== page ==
The term “bigot” was, somewhat, hyperbole to draw attention to the post, but the fact appears to be that a large majority of babies show preference for others who have even subtle similarities to self or bias against subtle differences. It is not too big of a stretch to consider that left unchecked, this early predisposition could reach the level of what we consider bigotry in adults.

[ Edited: 19 November 2012 06:40 PM by TimB ]
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Posted: 19 November 2012 07:11 PM   [ Ignore ]   [ # 9 ]
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Lost another post. God, this makes me so angry…

I am inclined to go with Jonathan Heidt’s explanation on how genetic predispositions can affect if we later turn to become liberals or conservatives. Our big five psychological traits (plus IQ) are greatly determined by our genes (~50%) and these will help us choose what type of life we decide to follow. If, for example, one scores high on openness, there is a good chance that person will live in a big city and surround himself by like-minded people who are more likely than not to be liberals—although that’s kind of the simplified version of Heidt’s theory, but you get the idea.

And I imagine that’s probably how we acquire all of our behaviour. We are born with a simple “program,” which will dictate our next step where we are exposed to new experiences, affecting the following step, and on and on it goes.

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Posted: 19 November 2012 11:33 PM   [ Ignore ]   [ # 10 ]
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TimB - 18 November 2012 07:30 PM

This topic could go a lot of different ways (if it goes anywhere).  So I put it under philosophy.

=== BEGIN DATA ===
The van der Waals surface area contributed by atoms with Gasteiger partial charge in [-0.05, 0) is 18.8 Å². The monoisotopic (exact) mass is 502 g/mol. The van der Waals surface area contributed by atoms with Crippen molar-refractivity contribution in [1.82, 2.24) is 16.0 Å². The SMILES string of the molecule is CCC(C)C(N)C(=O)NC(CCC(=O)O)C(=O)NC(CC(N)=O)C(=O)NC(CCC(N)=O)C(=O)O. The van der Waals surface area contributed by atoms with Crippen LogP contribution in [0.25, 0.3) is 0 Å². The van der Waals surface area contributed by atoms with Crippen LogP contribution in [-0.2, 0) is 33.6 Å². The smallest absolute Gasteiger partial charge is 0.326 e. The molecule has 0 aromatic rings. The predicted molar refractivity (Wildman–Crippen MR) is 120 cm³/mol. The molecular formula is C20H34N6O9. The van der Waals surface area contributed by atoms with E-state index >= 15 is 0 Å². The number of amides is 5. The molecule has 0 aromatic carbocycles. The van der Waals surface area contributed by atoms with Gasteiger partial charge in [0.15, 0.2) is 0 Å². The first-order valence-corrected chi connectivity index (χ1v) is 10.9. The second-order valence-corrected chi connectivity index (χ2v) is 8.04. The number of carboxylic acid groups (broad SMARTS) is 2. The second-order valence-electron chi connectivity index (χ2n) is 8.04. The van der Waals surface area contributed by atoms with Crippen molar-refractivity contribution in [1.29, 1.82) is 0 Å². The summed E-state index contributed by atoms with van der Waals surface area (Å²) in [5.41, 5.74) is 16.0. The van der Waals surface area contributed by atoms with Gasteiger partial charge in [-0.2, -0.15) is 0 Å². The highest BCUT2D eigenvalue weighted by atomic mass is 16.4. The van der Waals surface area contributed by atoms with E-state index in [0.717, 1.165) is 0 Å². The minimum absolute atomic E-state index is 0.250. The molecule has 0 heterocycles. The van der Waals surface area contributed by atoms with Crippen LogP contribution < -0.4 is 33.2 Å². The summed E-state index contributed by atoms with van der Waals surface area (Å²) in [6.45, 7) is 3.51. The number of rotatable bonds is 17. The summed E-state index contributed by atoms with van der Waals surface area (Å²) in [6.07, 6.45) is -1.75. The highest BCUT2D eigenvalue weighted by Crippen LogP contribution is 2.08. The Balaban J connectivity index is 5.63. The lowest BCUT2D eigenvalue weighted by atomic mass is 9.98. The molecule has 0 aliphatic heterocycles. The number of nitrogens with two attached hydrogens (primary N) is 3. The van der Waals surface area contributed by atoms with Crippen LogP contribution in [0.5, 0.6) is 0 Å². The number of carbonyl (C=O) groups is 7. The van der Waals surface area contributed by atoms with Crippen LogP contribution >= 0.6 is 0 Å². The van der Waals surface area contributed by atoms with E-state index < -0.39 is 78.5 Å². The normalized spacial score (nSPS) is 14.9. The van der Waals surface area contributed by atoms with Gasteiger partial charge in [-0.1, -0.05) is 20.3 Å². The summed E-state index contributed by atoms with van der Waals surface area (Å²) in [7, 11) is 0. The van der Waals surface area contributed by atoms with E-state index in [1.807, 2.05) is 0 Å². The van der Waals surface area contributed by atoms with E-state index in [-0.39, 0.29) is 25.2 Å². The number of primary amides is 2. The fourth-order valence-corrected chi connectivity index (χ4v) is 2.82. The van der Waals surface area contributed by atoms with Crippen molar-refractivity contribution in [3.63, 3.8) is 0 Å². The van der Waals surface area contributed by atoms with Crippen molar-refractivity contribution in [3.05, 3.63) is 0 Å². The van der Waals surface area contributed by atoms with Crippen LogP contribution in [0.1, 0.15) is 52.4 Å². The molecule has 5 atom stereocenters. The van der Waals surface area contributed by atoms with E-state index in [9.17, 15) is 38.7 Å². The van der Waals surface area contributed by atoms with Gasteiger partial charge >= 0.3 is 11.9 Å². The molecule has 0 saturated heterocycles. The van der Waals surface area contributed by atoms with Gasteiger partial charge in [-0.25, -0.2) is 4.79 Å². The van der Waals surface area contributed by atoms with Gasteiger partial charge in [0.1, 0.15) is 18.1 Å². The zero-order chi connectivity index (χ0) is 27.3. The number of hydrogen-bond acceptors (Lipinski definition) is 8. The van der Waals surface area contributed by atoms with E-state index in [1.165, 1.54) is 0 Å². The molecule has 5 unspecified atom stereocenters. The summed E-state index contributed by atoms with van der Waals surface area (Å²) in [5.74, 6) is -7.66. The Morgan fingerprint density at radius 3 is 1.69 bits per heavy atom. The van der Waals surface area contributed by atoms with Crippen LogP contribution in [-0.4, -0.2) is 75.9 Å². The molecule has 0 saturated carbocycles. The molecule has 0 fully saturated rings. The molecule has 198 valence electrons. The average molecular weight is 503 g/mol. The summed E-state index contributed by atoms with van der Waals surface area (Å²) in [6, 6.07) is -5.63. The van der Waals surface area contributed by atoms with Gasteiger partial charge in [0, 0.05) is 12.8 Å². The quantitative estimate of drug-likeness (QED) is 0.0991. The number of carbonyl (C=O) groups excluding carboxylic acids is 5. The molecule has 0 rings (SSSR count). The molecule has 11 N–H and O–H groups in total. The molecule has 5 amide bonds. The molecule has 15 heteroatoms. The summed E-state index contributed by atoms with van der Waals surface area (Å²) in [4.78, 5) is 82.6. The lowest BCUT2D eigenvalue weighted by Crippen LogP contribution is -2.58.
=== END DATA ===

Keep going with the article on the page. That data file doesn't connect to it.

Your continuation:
As a philosopher, I take this as an insult… zipper

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Posted: 20 November 2012 12:39 AM   [ Ignore ]   [ # 11 ]
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GdB - 19 November 2012 11:33 PM
TimB - 18 November 2012 07:30 PM

This topic could go a lot of different ways (if it goes anywhere).  So I put it under philosophy.

As a philosopher, I take this as an insult… zipper

Sorry, as a non-philosopher, I had no idea it would be insulting.

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As a fabrication of our own consciousness, our assignations of meaning are no less “real”, but since humans and the fabrications of our consciousness are routinely fraught with error, it makes sense, to me, to, sometimes, question such fabrications.

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Posted: 20 November 2012 01:07 AM   [ Ignore ]   [ # 12 ]
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I didn’t mean to imply that the possibility of the topic going nowhere, made it suitable for philosophy.  (If that’s what you found insulting).  That was simply an aside indicating that it could be that no one would be interested enough in the topic to respond.

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Posted: 20 November 2012 02:09 AM   [ Ignore ]   [ # 13 ]
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TimB - 20 November 2012 01:07 AM

That was simply an aside indicating that it could be that no one would be interested enough in the topic to respond.

And therefore put it into philosophy? That is insulting again! angry Everything that is not interesting enough goes into philosophy.

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Posted: 20 November 2012 05:15 AM   [ Ignore ]   [ # 14 ]
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Don’t worry, GdB. If this discussion continues I am sure free will will get mentioned sooner or later. (Can’t add a smiley; there is something wrong with this website.)

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Posted: 20 November 2012 07:59 AM   [ Ignore ]   [ # 15 ]
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George - 20 November 2012 05:15 AM

Don’t worry, GdB. If this discussion continues I am sure free will will get mentioned sooner or later. cool grin  (Can’t add a smiley; there is something wrong with this website.)

Did I put in the correct one?

Try another browser… Or delete your browser cache.